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Article
Publication date: 26 July 2012

Laxmi Prasad Pant, Helen Hambly-Odame, Andy Hall and Rasheed Sulaiman V.

Despite favourable agro-ecological conditions and being the largest international mango producer, India still struggles to build competence in sustainable mango production…

Abstract

Purpose

Despite favourable agro-ecological conditions and being the largest international mango producer, India still struggles to build competence in sustainable mango production and post-harvest. The purpose of this paper is to contribute to the literature on innovation capacity development, and to explore aspects of innovation systems ideas in the analysis of mango production and marketing by small-scale farmers in the South Indian state of Andhra Pradesh.

Design/methodology/approach

This paper uses case study research methods to an analysis of the sector ' s recent history combined with an empirical account of systems thinking on integrating technology supply chains and commodity supply chains.

Findings

Findings suggest that the case of mango production and post-harvest in the Krishna district is a dismal one and the remedial actions to strengthen mango innovation systems in the district relate to aspects of capacity development to promote upward spiral of learning and innovation, and involve multistakeholder processes to integrate the supply chains of technologyand commodity.

Originality/value

This paper, with its aim to contribute to the literature on innovation capacity development, brings together conventionally distinct bodies of literature on strengthening innovation systems and developing stakeholder capacity. The value of this paper lies on how it addresses technology supply and commodity supply issues in the analysis of competence challenges to strengthening mango innovation systems performance.

Details

World Journal of Science, Technology and Sustainable Development, vol. 9 no. 3
Type: Research Article
ISSN: 2042-5945

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Article
Publication date: 20 May 2020

Muhammad Bilal Zafar and Ahmad Azam Sulaiman

This paper begins with a challenge to explore the scope and dimensions of corporate social responsibility (CSR) in Islamic banking and design a CSR disclosure index, which…

Abstract

Purpose

This paper begins with a challenge to explore the scope and dimensions of corporate social responsibility (CSR) in Islamic banking and design a CSR disclosure index, which may gauge the level of CSR disclosure in Islamic banking.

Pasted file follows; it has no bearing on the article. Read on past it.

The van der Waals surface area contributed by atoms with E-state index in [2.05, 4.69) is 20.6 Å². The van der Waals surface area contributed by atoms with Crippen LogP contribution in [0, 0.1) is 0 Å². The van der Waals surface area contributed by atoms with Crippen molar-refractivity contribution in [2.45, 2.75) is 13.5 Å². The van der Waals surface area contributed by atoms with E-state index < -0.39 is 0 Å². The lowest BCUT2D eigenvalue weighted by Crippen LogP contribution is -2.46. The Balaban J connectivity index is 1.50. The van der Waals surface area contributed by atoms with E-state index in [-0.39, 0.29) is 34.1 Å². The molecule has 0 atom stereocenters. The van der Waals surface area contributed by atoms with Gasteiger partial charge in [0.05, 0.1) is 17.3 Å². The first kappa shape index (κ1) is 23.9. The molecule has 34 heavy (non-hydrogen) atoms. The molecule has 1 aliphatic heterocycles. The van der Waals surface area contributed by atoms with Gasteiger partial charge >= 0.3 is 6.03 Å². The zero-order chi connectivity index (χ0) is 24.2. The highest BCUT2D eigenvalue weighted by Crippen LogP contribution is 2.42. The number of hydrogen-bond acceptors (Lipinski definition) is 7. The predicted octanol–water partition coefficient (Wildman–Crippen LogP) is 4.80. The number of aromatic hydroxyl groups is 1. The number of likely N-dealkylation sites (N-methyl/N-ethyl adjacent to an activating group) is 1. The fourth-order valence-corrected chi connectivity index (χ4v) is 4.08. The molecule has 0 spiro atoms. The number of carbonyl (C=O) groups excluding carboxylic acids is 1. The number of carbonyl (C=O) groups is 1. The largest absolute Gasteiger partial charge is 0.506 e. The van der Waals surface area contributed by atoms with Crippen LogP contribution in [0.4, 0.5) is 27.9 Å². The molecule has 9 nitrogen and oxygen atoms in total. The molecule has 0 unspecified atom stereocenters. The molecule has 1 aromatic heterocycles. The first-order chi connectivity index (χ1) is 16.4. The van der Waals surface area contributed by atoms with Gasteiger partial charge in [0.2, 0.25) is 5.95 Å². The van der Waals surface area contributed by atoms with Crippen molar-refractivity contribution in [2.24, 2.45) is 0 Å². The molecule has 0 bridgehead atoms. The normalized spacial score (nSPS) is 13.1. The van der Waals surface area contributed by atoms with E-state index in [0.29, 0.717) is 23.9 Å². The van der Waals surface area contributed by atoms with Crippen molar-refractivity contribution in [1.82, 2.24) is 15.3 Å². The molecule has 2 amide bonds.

Design/methodology/approach

It adopts a two-fold approach to develop the CSR disclosure index for Islamic banking, such as “identification” and “prioritization.” In the ambit of identification, it relies on the existing literature related to CSR and Islamic banking. However, it undertakes analytical hierarchy process (AHP) method for prioritization through the sample of 104 experts related to Islamic banking of Pakistan.

Findings

It concludes the CSR index for Islamic banking contains five dimensions, including 79 items across 20 sub-dimensions. The results of AHP indicate that the CSR dimensions are important for Shariah governance, employee, community, customer and environment. Moreover, within dimensions, the most important sub-dimensions are Shariah compliance, customer service and quality, green investing/banking, customer relationship, training and development and poverty alleviation.

Practical implications

The CSR disclosure index of this study has important implications for academicians, such as it paves the ways for further investigations and practical usage of index to gauge the level CSR disclosure of Islamic banking. Moreover, it delineates the spectrum of responsibilities for managers of Islamic banking under the domain of CSR.

Originality/value

The proposed CSR disclosure index is comprehensive and stresses on the social responsibility of Islamic banking toward stakeholders. In nutshell, this study offers what is expected from the practitioners of Islamic banking in the domain of social responsibility.

Details

International Journal of Islamic and Middle Eastern Finance and Management, vol. 13 no. 3
Type: Research Article
ISSN: 1753-8394

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Article
Publication date: 27 August 2021

Farida Aryani, Hillman Wirawan, Abdul Saman, Sulaiman Samad and Muhammad Jufri

This study aims at investigating the indirect effect of soft skills on career engagement through the role of psychological capital (PsyCap) in different age groups. The…

Abstract

Purpose

This study aims at investigating the indirect effect of soft skills on career engagement through the role of psychological capital (PsyCap) in different age groups. The social cognitive theory (SCT) and job demands-resource model (JD-R) were employed to explain the effect of perceived skill mastery on PsyCap and career engagement.

Design/methodology/approach

The data were collected from 707 high school students, 150 university students and 165 employees using a three-wave data collection technique. This study measured soft skills, PsyCap and career engagement at different age groups (i.e. high school students, university students and employees). The data were analysed using a moderated-mediation technique.

Findings

The results showed that soft skills positively influenced PsyCap and eventually increased career engagement in all age groups. However, the effect was stronger for students (both in high school and university) than employees in the workplaces. Unlike most students, employees related soft skills to performance. Regardless of the effect on performance, students would be more likely than employees to perceive soft skill mastery as a source of efficacy.

Research limitations/implications